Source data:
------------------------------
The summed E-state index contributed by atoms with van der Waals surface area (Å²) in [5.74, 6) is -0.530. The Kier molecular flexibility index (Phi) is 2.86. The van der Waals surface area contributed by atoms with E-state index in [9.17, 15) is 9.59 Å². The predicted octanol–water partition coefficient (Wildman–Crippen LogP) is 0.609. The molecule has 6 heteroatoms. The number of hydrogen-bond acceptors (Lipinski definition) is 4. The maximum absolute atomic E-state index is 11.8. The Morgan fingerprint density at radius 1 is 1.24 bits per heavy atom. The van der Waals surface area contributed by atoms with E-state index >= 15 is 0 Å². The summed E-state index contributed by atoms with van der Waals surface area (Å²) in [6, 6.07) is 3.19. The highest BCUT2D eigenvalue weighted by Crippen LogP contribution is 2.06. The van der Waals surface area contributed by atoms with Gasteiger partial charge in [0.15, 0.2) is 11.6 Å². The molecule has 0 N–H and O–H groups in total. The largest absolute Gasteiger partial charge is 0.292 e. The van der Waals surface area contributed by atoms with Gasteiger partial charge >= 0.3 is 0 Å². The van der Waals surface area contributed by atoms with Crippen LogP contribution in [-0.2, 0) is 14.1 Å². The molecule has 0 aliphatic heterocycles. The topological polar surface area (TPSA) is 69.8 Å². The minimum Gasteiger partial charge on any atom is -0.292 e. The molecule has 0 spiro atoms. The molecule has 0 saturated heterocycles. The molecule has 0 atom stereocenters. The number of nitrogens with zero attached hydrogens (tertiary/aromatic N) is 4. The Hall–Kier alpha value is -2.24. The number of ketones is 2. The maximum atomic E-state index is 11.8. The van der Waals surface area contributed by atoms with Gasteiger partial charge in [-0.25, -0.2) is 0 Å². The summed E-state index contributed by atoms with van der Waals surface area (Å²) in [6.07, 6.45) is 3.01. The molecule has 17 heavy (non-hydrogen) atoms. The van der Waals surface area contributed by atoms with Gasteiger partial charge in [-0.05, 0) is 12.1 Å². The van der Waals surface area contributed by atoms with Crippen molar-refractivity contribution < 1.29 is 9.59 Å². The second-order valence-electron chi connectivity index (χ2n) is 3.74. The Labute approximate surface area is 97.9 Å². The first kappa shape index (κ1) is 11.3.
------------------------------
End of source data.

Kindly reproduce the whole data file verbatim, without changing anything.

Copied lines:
The summed E-state index contributed by atoms with van der Waals surface area (Å²) in [5.74, 6) is -0.530. The Kier molecular flexibility index (Phi) is 2.86. The van der Waals surface area contributed by atoms with E-state index in [9.17, 15) is 9.59 Å². The predicted octanol–water partition coefficient (Wildman–Crippen LogP) is 0.609. The molecule has 6 heteroatoms. The number of hydrogen-bond acceptors (Lipinski definition) is 4. The maximum absolute atomic E-state index is 11.8. The Morgan fingerprint density at radius 1 is 1.24 bits per heavy atom. The van der Waals surface area contributed by atoms with E-state index >= 15 is 0 Å². The summed E-state index contributed by atoms with van der Waals surface area (Å²) in [6, 6.07) is 3.19. The highest BCUT2D eigenvalue weighted by Crippen LogP contribution is 2.06. The van der Waals surface area contributed by atoms with Gasteiger partial charge in [0.15, 0.2) is 11.6 Å². The molecule has 0 N–H and O–H groups in total. The largest absolute Gasteiger partial charge is 0.292 e. The van der Waals surface area contributed by atoms with Gasteiger partial charge >= 0.3 is 0 Å². The van der Waals surface area contributed by atoms with Crippen LogP contribution in [-0.2, 0) is 14.1 Å². The molecule has 0 aliphatic heterocycles. The topological polar surface area (TPSA) is 69.8 Å². The minimum Gasteiger partial charge on any atom is -0.292 e. The molecule has 0 spiro atoms. The molecule has 0 saturated heterocycles. The molecule has 0 atom stereocenters. The number of nitrogens with zero attached hydrogens (tertiary/aromatic N) is 4. The Hall–Kier alpha value is -2.24. The number of ketones is 2. The maximum atomic E-state index is 11.8. The van der Waals surface area contributed by atoms with Gasteiger partial charge in [-0.25, -0.2) is 0 Å². The summed E-state index contributed by atoms with van der Waals surface area (Å²) in [6.07, 6.45) is 3.01. The molecule has 17 heavy (non-hydrogen) atoms. The van der Waals surface area contributed by atoms with Gasteiger partial charge in [-0.05, 0) is 12.1 Å². The van der Waals surface area contributed by atoms with Crippen molar-refractivity contribution < 1.29 is 9.59 Å². The second-order valence-electron chi connectivity index (χ2n) is 3.74. The Labute approximate surface area is 97.9 Å². The first kappa shape index (κ1) is 11.3.